Why I Quit Facebook (and you should too) – 512 Views
Probably the most embarrising article I have written on this blog as my quit only lasted a few weeks. Still, this is a useful post which plays devils advocate towards Facebook.

Visiting The Clink Restaurant – 415 Views
Much of the popularity of this post was driven the BBC Documentary “The Prison Restaurant”.

I’m back on Facebook #FAIL – 412 Views
Inevitable that this would find its way into the top 10. Links in with the top post on this blog and is mostly a list of excuses to why I caved in.

I Feel Sorry for Paul Bowler – 248 Views
A rather controversial article at the time which showed my support for Paul Bowler. This post is related to my University and view count may have been raised due to this.

I got a Penalty Fare – 246 Views
In many ways this post should have been called “Why I Hate Southern Trains”. Read the comments below this article. Full of anger against Southern, it is brilliant.

My Advice to University of Gloucestershire Freshers 2011 – 235 Views
The title sums up this post well. It seems to have become popular rather quickly.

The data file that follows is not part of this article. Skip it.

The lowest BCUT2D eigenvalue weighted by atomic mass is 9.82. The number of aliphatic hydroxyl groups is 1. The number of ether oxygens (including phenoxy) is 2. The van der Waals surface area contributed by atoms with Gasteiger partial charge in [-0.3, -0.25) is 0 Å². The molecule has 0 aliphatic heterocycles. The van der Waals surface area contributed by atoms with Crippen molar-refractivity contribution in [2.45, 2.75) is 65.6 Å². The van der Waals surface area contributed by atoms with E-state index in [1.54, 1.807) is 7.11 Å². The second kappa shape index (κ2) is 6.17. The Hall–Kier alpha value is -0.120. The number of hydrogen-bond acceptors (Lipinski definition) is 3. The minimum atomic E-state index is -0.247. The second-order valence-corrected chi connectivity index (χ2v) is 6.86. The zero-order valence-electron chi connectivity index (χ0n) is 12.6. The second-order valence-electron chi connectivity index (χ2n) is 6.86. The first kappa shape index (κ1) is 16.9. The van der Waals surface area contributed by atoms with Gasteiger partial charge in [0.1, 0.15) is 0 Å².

Machiavellian Public Relations – 220 Views
Wrote this post due to an anonymous email request I received. It seems to have done well in terms of views.

Facebook needs to take Responsibility: Simone Back’s Death – 163 Views
Another controversial article following the suicide of Simone Back. Pleased to say that Facebook have since changed their security to reduce incidents happening like this again. You will need to read the article for more information.

Effective Exam Revision Techniques [HOW TO] – 159 Views
Lots of people revising for their exams at the moment and so this post seemed ideal.

My Heroes – Christopher Hitchens [series] – 154 Views
One of my influences is Christopher Hitchens and I hope this article has done justice to him.

 

Building Online Communities is Tricky

Building online communities is a tricky business. In my opinion the key values for any social network is simplicity. This applies to function, design and purpose. Yet as @_ianr of Twitter pointed out “Surely the key is ‘all your friends are on it!’”. Whilst the technicalities of a social network could be perfect, it takes time to build up a user base.

During my GCSEs I was very active in a game making community which was centred around a project aptly called Game Maker. If you have ever wanted to make games then check this piece of software out. You can build games using a drag and drop interface, as you become more comfortable you can program using GMC (Game Maker Code) which closely resembles the Delphi language.